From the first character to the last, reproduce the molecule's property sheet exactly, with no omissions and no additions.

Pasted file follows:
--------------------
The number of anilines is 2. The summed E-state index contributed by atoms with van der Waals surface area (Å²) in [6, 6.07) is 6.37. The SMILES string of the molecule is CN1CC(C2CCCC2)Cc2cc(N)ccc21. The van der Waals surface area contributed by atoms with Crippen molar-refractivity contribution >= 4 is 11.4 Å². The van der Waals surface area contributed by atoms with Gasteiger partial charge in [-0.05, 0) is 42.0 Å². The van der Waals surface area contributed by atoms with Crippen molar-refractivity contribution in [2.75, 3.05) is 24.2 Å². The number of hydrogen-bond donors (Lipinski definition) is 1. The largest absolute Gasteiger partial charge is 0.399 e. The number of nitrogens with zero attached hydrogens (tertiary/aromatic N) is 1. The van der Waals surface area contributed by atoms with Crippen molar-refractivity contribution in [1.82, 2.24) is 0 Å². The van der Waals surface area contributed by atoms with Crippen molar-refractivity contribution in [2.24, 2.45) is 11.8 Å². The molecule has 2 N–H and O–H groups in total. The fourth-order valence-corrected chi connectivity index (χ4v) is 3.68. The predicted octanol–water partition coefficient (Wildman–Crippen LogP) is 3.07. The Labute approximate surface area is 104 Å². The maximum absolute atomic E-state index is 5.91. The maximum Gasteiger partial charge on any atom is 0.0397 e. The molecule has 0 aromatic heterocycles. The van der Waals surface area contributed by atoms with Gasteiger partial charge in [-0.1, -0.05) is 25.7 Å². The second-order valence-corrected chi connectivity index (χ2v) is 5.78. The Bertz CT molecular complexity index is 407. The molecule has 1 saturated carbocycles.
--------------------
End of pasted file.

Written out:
The number of anilines is 2. The summed E-state index contributed by atoms with van der Waals surface area (Å²) in [6, 6.07) is 6.37. The SMILES string of the molecule is CN1CC(C2CCCC2)Cc2cc(N)ccc21. The van der Waals surface area contributed by atoms with Crippen molar-refractivity contribution >= 4 is 11.4 Å². The van der Waals surface area contributed by atoms with Gasteiger partial charge in [-0.05, 0) is 42.0 Å². The van der Waals surface area contributed by atoms with Crippen molar-refractivity contribution in [2.75, 3.05) is 24.2 Å². The number of hydrogen-bond donors (Lipinski definition) is 1. The largest absolute Gasteiger partial charge is 0.399 e. The number of nitrogens with zero attached hydrogens (tertiary/aromatic N) is 1. The van der Waals surface area contributed by atoms with Crippen molar-refractivity contribution in [1.82, 2.24) is 0 Å². The van der Waals surface area contributed by atoms with Crippen molar-refractivity contribution in [2.24, 2.45) is 11.8 Å². The molecule has 2 N–H and O–H groups in total. The fourth-order valence-corrected chi connectivity index (χ4v) is 3.68. The predicted octanol–water partition coefficient (Wildman–Crippen LogP) is 3.07. The Labute approximate surface area is 104 Å². The maximum absolute atomic E-state index is 5.91. The maximum Gasteiger partial charge on any atom is 0.0397 e. The molecule has 0 aromatic heterocycles. The van der Waals surface area contributed by atoms with Gasteiger partial charge in [-0.1, -0.05) is 25.7 Å². The second-order valence-corrected chi connectivity index (χ2v) is 5.78. The Bertz CT molecular complexity index is 407. The molecule has 1 saturated carbocycles.